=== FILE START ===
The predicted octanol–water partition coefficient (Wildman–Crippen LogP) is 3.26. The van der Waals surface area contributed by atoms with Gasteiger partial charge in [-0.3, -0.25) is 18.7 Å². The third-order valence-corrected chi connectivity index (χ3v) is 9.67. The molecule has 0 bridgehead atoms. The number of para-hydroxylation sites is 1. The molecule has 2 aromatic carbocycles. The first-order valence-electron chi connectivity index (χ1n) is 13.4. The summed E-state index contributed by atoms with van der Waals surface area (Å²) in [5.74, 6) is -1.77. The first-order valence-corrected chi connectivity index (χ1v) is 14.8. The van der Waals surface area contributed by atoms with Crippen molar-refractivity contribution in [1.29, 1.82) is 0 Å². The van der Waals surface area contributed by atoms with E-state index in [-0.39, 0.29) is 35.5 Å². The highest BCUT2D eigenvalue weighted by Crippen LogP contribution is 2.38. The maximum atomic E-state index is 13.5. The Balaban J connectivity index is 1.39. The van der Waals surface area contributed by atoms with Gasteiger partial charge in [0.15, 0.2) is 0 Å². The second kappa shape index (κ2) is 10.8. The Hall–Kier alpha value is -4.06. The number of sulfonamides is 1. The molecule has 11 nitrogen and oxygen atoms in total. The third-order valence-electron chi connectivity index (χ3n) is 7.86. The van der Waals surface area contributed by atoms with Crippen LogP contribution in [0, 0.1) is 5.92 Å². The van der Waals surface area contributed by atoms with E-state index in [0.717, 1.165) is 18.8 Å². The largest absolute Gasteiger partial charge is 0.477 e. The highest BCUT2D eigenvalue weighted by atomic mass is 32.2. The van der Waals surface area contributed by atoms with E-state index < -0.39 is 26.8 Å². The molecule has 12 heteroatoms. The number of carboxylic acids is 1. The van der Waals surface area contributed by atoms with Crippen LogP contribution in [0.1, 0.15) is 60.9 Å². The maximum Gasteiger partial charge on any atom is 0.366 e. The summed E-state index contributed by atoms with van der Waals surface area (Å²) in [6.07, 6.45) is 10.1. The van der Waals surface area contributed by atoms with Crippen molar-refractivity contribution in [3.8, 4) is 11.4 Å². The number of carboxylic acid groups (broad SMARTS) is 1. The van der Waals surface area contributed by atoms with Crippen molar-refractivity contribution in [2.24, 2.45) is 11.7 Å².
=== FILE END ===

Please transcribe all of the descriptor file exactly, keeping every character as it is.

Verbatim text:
The predicted octanol–water partition coefficient (Wildman–Crippen LogP) is 3.26. The van der Waals surface area contributed by atoms with Gasteiger partial charge in [-0.3, -0.25) is 18.7 Å². The third-order valence-corrected chi connectivity index (χ3v) is 9.67. The molecule has 0 bridgehead atoms. The number of para-hydroxylation sites is 1. The molecule has 2 aromatic carbocycles. The first-order valence-electron chi connectivity index (χ1n) is 13.4. The summed E-state index contributed by atoms with van der Waals surface area (Å²) in [5.74, 6) is -1.77. The first-order valence-corrected chi connectivity index (χ1v) is 14.8. The van der Waals surface area contributed by atoms with Crippen molar-refractivity contribution in [1.29, 1.82) is 0 Å². The van der Waals surface area contributed by atoms with E-state index in [-0.39, 0.29) is 35.5 Å². The highest BCUT2D eigenvalue weighted by Crippen LogP contribution is 2.38. The maximum atomic E-state index is 13.5. The Balaban J connectivity index is 1.39. The van der Waals surface area contributed by atoms with Gasteiger partial charge in [0.15, 0.2) is 0 Å². The second kappa shape index (κ2) is 10.8. The Hall–Kier alpha value is -4.06. The number of sulfonamides is 1. The molecule has 11 nitrogen and oxygen atoms in total. The third-order valence-electron chi connectivity index (χ3n) is 7.86. The van der Waals surface area contributed by atoms with Crippen LogP contribution in [0, 0.1) is 5.92 Å². The van der Waals surface area contributed by atoms with E-state index in [0.717, 1.165) is 18.8 Å². The largest absolute Gasteiger partial charge is 0.477 e. The highest BCUT2D eigenvalue weighted by atomic mass is 32.2. The van der Waals surface area contributed by atoms with E-state index < -0.39 is 26.8 Å². The molecule has 12 heteroatoms. The number of carboxylic acids is 1. The van der Waals surface area contributed by atoms with Crippen LogP contribution in [0.1, 0.15) is 60.9 Å². The maximum Gasteiger partial charge on any atom is 0.366 e. The summed E-state index contributed by atoms with van der Waals surface area (Å²) in [6.07, 6.45) is 10.1. The van der Waals surface area contributed by atoms with Crippen molar-refractivity contribution in [3.8, 4) is 11.4 Å². The number of carboxylic acid groups (broad SMARTS) is 1. The van der Waals surface area contributed by atoms with Crippen molar-refractivity contribution in [2.24, 2.45) is 11.7 Å².